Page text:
Many of these NV solutions work well within data centers but find themselves challenged when faced with crossing data center boundaries, especially into public clouds. Likewise, these solutions generally aren't designed to bridge into enterprise branch locations, nor mobile locations, or serve IoT devices. Some major NV providers are trying to unify connectivity across all these locations, but they are works-in-progress and will take time to realize. Having said that, some of this SDN architecture has spilled over into another domain, that of the SD-WAN.

SD-WAN

Indeed, one of the major contenders for the universal fabric is software-defined wide area networks (SD-WAN). When SD-WANs came on the scene, they subsumed much of the functionality that enterprise edge devices provide, such as firewall, VPN, WAN optimization, and routing, but with SDN principles to improve scale and agility. While most SD-WANs also depend on IPsec for setting up encrypted links between locations, their cloud-based controls, and single management pane reduce a lot of the complexity associated with existing FW/VPN/edge router setups. The added ability to effectively manage multiple links for increased reliability and performance at a cost-effective price point has made SD-WAN one of the hottest enterprise networking trends in recent years.

However, SD-WAN solutions vary quite significantly in their handling of public clouds. While most SD-WANs provide virtual instantiations of their edge platforms that can be brought up in public clouds, deployment of these virtual edges and configuration of them can be complicated, and not always automated to the extent desired for Cloud first enterprises. Some SD-WAN vendors are now offering integration into public cloud networks, such as built-in support for Azure virtual WAN and AWS Transit Gateway. However, some of these vendors still rely primarily on IPsec as the primary mode of connectivity to cloud that does not scale nor perform and pose an operational challenge  as mentioned in the earlier sections.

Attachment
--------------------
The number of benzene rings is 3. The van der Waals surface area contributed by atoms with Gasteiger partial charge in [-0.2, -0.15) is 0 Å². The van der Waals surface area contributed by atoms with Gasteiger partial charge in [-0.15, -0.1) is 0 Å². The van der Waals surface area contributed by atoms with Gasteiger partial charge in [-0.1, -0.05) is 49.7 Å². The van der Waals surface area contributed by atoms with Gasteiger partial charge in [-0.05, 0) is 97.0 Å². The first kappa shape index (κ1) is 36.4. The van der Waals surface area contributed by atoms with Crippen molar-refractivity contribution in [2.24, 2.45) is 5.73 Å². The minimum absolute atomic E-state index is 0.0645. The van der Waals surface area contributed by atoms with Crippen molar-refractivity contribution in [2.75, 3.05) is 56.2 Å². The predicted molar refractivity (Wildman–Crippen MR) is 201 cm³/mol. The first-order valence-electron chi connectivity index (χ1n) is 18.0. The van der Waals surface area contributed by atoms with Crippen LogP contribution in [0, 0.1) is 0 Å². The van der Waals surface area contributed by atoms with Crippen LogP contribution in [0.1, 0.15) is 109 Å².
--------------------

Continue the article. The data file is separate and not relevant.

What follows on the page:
Even as SD-WANs continue to rise in importance, many SD-WAN solutions today still do not treat mobile users as first-class citizens. SD-WANs often offer no option for roaming users to connect. Likewise, the implementation footprint of SD-WAN solutions is quite large, making support for IoT devices unwieldy. Given the amount of hype and investment in this area, though, AvidThink expects SD-WAN to evolve into a strong contender for the role of universal connection fabric.

Cloud Native Networking Approaches

The currently unfulfilled demands of a unified enterprise fabric that meets all the requirements described in our initial post have attracted new players. SD-WAN and SDN/NV solutions are evolving to match more of the requirements, improving security and end-to-end quality-of-experience. Meanwhile, there is a new class of cloud-native secure networking solutions emerging.

These solutions connect apps to apps and users to apps, over the Internet, without the enterprise deploying any bespoke hardware. This is markedly different from site-to-site approaches including MPLS WAN, SD-WAN and VPN. An example of app-to-app cloud native networking initiative is Nebula, an open-source project from Slack that's attempting to build a global overlay network solution using host-based agents to more agilely and securely connect nodes over the internet. Similar to how we saw Envoy emerge from Lyft, based on Lyft's need to run containerized architectures as scale, Nebula has risen due to Slack's need to connect application nodes at scale without VPNs.